Yesterday at its event, Apple announced the Apple Watch Series 2. Unlike previous announcements, where the firm would give customers nine days or so before pre-orders begin to think about what they want, you only get a day and a half this time around. Pre-orders for the Apple Watch Series 2 and the iPhone 7 begin at midnight Pacific Time tonight.
Unfortunately, the selection of Apple Watches is as confusing as it ever has been, and it's expensive as well. As you'd expect, "confusing" and "expensive" put together is a recipe for disaster. With that in mind, here are some tips to make your purchasing decision a bit easier.
1. Get the Sport band
I've been using the Apple Watch Sport (Space Gray, 42mm) since day one, and one thing that I've never looked back on is getting the Sport model, which of course comes with the Sport band. Apple's pricing is confusing, but one thing that's clear is that if you want one of the nicer bands, the price goes up pretty quickly.
Here's the deal. There are a lot of great third-party Apple Watch bands out there, and they usually cost less than a third of what Apple would charge you for something identical. Just look on Amazon. All bands are interchangeable, so even if you buy the cheapest aluminum Apple Watch, you can still grab that fancy Milanese Loop.
Another thing I've found is that the Sport band comes in handy. In active situations, the magnetic clasps on the Milanese Loop or the Leather Loop can get loose. If you're going out to exercise, or to say, the batting cages, you might want to swap out your fancy band for a Sport, which luckily came with your Watch, if you were smart.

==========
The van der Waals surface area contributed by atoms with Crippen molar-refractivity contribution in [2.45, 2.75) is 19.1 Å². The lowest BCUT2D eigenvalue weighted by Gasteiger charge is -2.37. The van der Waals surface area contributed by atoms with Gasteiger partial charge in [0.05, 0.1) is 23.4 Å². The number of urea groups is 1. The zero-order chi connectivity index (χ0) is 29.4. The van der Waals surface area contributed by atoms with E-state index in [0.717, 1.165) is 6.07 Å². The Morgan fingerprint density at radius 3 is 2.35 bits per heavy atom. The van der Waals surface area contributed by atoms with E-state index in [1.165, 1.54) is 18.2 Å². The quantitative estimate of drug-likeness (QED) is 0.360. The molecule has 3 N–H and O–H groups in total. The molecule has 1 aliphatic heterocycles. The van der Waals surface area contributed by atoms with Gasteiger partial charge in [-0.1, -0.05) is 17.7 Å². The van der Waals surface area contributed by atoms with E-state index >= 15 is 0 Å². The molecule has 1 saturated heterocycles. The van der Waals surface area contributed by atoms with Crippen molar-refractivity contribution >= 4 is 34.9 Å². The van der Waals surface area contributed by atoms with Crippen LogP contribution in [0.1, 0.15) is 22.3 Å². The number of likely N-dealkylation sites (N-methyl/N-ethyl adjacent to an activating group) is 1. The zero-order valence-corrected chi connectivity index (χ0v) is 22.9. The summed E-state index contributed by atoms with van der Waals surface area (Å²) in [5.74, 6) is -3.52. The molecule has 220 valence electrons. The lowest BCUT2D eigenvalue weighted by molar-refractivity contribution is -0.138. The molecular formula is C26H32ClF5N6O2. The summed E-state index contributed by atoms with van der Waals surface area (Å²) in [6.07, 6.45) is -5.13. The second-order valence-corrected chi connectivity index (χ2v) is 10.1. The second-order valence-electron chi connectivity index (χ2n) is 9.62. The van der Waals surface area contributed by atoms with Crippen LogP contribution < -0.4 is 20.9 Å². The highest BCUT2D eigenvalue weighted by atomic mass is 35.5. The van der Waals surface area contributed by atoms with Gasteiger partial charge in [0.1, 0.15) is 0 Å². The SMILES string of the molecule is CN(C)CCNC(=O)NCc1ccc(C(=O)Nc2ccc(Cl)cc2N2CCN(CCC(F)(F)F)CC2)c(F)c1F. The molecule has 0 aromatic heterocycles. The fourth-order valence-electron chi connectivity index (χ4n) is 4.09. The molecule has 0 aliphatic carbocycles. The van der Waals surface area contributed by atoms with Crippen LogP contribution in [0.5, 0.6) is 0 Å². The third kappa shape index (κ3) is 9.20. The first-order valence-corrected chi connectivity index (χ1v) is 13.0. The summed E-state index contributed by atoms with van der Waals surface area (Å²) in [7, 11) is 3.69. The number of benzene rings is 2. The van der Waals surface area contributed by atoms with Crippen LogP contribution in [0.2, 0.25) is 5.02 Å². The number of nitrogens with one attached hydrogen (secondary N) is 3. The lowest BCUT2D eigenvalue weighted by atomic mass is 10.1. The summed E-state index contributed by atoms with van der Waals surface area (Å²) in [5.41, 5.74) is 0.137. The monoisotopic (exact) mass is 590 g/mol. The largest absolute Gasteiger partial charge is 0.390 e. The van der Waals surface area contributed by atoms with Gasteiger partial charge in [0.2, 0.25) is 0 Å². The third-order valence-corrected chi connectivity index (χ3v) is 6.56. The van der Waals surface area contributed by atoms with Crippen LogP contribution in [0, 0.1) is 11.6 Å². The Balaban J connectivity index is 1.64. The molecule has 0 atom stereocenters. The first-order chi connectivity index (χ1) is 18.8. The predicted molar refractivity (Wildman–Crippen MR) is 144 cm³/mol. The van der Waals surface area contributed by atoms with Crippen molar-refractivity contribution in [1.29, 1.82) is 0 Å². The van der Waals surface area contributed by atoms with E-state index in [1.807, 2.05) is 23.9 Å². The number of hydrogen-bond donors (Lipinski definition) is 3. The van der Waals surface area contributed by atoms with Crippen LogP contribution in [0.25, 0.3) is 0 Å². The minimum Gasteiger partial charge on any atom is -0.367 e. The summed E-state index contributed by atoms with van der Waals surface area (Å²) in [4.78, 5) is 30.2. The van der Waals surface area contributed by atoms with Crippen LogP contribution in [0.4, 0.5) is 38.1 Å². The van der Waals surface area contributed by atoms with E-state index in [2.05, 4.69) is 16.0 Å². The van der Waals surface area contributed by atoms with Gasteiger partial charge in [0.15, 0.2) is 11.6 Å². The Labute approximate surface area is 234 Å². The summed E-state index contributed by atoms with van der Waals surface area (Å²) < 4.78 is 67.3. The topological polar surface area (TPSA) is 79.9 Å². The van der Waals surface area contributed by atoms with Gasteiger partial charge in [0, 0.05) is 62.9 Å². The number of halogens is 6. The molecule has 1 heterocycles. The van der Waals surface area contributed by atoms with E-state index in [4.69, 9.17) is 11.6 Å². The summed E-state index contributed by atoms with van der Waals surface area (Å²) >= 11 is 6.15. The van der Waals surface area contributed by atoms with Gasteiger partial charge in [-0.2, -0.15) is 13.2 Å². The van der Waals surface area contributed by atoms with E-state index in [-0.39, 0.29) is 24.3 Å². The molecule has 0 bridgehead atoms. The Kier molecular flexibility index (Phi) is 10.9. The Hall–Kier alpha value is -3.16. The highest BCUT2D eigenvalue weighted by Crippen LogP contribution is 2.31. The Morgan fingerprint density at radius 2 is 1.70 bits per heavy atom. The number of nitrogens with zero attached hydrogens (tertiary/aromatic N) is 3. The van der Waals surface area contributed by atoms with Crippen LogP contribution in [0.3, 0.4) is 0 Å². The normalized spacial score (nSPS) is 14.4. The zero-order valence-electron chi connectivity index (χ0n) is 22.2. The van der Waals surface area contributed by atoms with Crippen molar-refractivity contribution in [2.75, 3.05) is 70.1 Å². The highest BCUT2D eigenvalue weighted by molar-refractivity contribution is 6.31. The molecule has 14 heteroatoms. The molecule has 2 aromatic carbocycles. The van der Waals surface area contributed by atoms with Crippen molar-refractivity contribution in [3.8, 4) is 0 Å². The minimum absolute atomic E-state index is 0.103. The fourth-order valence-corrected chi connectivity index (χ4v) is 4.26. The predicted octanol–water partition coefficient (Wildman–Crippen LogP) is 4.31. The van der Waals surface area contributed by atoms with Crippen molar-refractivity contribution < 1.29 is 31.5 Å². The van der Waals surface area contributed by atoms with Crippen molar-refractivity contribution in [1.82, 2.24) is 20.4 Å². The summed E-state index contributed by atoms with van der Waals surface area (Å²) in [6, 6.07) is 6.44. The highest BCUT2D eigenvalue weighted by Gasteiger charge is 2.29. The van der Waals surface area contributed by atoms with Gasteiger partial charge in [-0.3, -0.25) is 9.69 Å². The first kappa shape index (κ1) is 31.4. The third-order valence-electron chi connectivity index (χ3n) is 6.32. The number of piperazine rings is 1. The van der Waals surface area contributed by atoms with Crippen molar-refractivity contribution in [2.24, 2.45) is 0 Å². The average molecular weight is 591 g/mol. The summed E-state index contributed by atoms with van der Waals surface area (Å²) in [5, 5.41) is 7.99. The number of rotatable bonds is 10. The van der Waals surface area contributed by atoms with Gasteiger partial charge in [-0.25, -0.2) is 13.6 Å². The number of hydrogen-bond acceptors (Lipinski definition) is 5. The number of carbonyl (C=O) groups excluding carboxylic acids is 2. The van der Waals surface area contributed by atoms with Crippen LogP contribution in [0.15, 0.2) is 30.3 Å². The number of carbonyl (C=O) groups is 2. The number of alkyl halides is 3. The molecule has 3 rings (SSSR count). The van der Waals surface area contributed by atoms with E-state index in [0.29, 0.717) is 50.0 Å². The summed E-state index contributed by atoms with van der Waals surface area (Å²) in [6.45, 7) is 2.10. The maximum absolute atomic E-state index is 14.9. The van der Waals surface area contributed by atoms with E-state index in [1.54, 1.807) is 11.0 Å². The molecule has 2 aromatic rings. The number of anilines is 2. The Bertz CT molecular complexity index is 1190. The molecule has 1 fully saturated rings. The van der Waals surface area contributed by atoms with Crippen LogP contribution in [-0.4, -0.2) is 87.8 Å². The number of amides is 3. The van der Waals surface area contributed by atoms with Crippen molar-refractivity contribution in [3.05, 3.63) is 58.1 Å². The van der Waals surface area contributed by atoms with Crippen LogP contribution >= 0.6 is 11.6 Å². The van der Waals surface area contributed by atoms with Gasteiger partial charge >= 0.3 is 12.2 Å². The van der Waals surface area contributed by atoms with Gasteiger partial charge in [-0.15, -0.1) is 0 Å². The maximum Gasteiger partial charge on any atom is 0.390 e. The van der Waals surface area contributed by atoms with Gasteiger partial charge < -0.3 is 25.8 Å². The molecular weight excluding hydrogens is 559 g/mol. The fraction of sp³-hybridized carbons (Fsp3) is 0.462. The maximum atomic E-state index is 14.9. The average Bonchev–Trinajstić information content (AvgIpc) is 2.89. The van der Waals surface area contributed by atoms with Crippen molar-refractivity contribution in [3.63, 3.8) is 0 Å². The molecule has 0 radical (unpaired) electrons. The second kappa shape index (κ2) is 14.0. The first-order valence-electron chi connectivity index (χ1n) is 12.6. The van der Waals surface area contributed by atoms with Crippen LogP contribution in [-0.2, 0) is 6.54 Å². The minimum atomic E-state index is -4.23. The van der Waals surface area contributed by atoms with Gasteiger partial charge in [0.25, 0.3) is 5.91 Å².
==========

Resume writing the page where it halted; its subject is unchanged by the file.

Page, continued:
2. Know which casing you want
Last year, you had the option of aluminum starting at $349, stainless steel starting at $549, and gold starting at $10,000. This year, Apple has quietly killed off its insanely expensive gold model, replacing it with ceramic, which is the new Apple Watch Edition.
This year's lineup starts with $369 for aluminum, $549 for stainless steel, and $1249 for ceramic. It's $50 more for the 42mm model, or $30 more in the case of aluminum. Aluminum comes in Space Gray, silver, gold, and rose gold; stainless steel comes in standard and Space Black; and ceramic comes in white.
Unlike the band that you choose, the casing is what you're going to be stuck with. Note that the stainless steel models easily get scratched (think old iPods), but that can easily be buffed out with metal polish. They also have stronger displays than the aluminum models.
Of course, aluminum is the most budget-friendly, and the new Nike Plus models use them for the same price. If you get gold, silver, or rose gold, it can potentially match your iPhone 7 purchase; however, the more expensive Space Black would match your Jet Black iPhone.
Unfortunately, there is no matching Watch for the matte black iPhone 7, as the Watch hasn't yet replaced Space Gray with black.
3. But are you sure that you want Series 2?
After Apple announced the Watch Series 2, the company stated that it would continue to sell the original Apple Watch, calling it Series 1. Moreover, Apple Watch Series 1 has been refreshed to include the same chipset as Series 2, so the performance issues that I've been having for the past year and a half wouldn't apply to Series 1.